Update from Preemieville

Our two-pound baby is now a thriving, healthy fifteen-pound giant. 3rd percentile on the growth chart, so maybe not a giant… but that’s 3rd percentile for his chronological age (7 months, 1 week), not his adjusted age (4 months, 3 weeks) — he’s on the chart!

It has been a long 5 months since he came home from the NICU. It has absolutely been less stressful this time than it was with our 4-year-old, perhaps mostly because we’ve been through it all before, but also because we may have gotten lucky this time with a cheerful, easily-soothed baby… who IS GOOD AT SLEEPING (hoping not to jinx it).

But I think the real secret is that we’ve lowered the difficulty level this time — it is a lot easier to parent a baby who never leaves the house. I’ve said this to a couple of people, but I don’t think they really understood what I meant. We really, really don’t take him anywhere. He goes to his doctor appointments… and sometimes in a carrier out for a walk in the neighborhood… and that’s all. Until this week, he and our 4-year-old had been in the car together just once, and even that was only a few weeks ago, when we bravely ventured out to a nearby sculpture garden for a short afternoon stroll.

We were lucky that my wife was able to take six months of maternity leave, and we’ve had good daytime babysitter coverage, so we’ve been able to avoid the scariest parts of our first experience as parents of a preemie — we haven’t had to worry about exposure to strangers and their germs because he’s never around anybody. When the plumber came to fix our water valve, or when the Verizon guy came to do some nonsense to our cable box, we hid the baby in the den and then Clorox wiped every surface they touched. I can count the number of friends we’ve had over to our house on, um, one thumb.

We miss people — we’re lonely! — but we also know how stressful it is to worry about our baby getting sick. At least for now. And I have to say, even putting the illness worries aside, it is so much easier to parent a baby when you’re not having to take diapers and bottles everywhere you go, trying to time outings with naps, worrying when burp cloths fall on the ground, trying to change a baby in a public restroom, trying to calm a crying infant in the supermarket. If you can structure your life to never take your baby out of the house — preemie or not — I highly, highly recommend it! Our first time around, 4 years ago, we once had to do an emergency pitstop at a baby clothing store and take our baby inside wearing a poo-soaked onesie after a ridiculous explosion in his car seat on the way to a birthday brunch for my wife. That was highly stressful, and extremely messy. I don’t want to do that again.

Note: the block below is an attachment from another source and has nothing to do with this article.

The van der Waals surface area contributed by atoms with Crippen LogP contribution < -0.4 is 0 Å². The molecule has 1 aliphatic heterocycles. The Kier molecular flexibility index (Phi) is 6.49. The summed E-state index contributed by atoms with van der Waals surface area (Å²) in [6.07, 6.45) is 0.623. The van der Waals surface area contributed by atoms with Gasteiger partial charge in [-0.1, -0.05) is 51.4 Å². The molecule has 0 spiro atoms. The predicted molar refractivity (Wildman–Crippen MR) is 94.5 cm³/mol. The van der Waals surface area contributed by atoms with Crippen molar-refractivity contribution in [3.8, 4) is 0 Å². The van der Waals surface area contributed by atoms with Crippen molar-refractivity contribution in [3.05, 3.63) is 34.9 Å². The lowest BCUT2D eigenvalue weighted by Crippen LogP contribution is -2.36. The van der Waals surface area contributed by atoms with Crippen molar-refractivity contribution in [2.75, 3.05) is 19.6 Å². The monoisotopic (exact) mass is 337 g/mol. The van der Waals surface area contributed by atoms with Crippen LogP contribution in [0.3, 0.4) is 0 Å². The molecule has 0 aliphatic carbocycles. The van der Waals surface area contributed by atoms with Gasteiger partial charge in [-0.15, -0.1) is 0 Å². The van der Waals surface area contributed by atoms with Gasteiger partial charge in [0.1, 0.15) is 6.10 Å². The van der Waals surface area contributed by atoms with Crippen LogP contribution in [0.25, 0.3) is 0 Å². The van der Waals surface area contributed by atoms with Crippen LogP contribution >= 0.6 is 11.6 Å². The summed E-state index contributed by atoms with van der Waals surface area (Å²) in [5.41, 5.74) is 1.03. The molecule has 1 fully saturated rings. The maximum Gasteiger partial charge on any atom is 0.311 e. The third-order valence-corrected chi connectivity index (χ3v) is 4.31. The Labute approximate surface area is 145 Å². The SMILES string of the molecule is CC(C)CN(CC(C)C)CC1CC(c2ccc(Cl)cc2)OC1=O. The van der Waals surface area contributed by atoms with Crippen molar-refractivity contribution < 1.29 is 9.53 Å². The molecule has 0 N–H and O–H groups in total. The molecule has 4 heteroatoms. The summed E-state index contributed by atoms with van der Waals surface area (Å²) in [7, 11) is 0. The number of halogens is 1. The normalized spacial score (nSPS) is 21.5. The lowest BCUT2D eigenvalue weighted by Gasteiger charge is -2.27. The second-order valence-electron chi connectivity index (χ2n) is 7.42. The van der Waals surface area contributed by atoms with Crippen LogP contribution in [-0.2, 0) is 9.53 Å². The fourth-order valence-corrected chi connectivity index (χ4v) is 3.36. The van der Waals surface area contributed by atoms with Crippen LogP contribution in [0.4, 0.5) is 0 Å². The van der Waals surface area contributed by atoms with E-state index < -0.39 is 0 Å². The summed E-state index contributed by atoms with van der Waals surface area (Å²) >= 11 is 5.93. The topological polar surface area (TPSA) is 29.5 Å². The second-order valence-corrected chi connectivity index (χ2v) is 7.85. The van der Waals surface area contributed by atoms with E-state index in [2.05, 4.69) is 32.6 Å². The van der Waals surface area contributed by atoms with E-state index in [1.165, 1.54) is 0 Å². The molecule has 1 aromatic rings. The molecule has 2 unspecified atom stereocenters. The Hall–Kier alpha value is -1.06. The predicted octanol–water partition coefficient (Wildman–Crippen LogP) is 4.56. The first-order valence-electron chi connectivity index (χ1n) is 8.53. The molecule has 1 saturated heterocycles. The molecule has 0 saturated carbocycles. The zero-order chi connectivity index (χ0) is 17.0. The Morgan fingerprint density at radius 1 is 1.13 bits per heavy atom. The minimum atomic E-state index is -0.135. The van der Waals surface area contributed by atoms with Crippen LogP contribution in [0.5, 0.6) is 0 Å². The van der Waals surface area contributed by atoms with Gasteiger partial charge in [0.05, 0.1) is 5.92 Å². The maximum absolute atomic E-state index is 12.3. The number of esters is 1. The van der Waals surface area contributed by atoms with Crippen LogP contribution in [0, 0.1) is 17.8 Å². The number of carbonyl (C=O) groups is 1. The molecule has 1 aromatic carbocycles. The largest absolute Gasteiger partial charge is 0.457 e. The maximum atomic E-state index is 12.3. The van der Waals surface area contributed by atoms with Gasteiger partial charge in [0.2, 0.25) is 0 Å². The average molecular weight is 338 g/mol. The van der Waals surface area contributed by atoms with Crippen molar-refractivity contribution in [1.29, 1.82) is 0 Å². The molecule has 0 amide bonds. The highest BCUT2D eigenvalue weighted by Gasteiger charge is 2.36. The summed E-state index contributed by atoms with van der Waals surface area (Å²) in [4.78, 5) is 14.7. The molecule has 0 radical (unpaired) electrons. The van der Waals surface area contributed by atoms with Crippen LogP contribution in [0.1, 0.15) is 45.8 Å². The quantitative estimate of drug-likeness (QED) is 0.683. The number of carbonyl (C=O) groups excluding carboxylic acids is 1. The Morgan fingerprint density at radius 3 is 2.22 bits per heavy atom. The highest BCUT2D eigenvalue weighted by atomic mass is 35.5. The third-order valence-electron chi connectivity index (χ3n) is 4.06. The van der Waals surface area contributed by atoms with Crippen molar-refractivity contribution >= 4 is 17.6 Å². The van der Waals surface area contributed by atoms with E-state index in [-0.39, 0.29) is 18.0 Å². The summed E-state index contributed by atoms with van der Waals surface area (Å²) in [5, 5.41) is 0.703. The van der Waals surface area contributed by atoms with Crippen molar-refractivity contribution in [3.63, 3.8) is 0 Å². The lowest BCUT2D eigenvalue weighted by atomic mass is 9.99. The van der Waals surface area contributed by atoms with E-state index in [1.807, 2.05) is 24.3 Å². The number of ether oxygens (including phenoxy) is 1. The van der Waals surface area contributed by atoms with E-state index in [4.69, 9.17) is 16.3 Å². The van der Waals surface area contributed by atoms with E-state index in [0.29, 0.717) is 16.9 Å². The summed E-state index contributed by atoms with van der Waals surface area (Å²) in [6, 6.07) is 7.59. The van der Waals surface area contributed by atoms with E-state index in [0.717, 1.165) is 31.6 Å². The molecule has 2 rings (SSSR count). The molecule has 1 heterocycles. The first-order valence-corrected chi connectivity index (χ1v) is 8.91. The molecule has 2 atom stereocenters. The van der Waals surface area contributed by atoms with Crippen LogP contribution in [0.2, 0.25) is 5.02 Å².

And with a baby who never leaves the house, you don’t have to!

He got his first cold this past week. The first two months our baby was home, I think our 4-year-old was sick for something like 7 out of 8 weeks with the garden-variety colds and sniffles of preschool. We kept him away from the baby in a complex dance of clearing out of hallways, eating in separate rooms, Clorox wiping light switches. It was arduous — our preschooler was fortunately quite cooperative — but we won the game — our baby magically escaped illness during his riskiest window, and we got through the winter unscathed.

And then he was healthy, and we relaxed just a little… and last week, the inevitable happened, our 4-year-old got a cold, and a couple of days later, our baby spiked a 102-degree fever. At fifteen pounds, he is hearty. He’s a little congested, but okay. (Still unbelievably cheerful. It’s a little ridiculous.)

We dreaded the first cold. We have made it through. He has made it through. It did not make our world fall apart. There will be more colds. He will make it through. We will go places again, we will see people again, hopefully soon. Surviving this cold may give us the confidence to open our world up again, just a bit. I will have to change a baby in a public restroom again, I’m sure I will. I will have to carry a bottle with me. A burp cloth will fall. It will be okay. The hardest days are hopefully long in the past, and I am grateful for it. Our baby is a fifteen-pound person, and I am grateful for him. One day, this won’t feel like Preemieville, and I won’t think of my sons as preemies. They’ll just be children. And that will be a very nice feeling.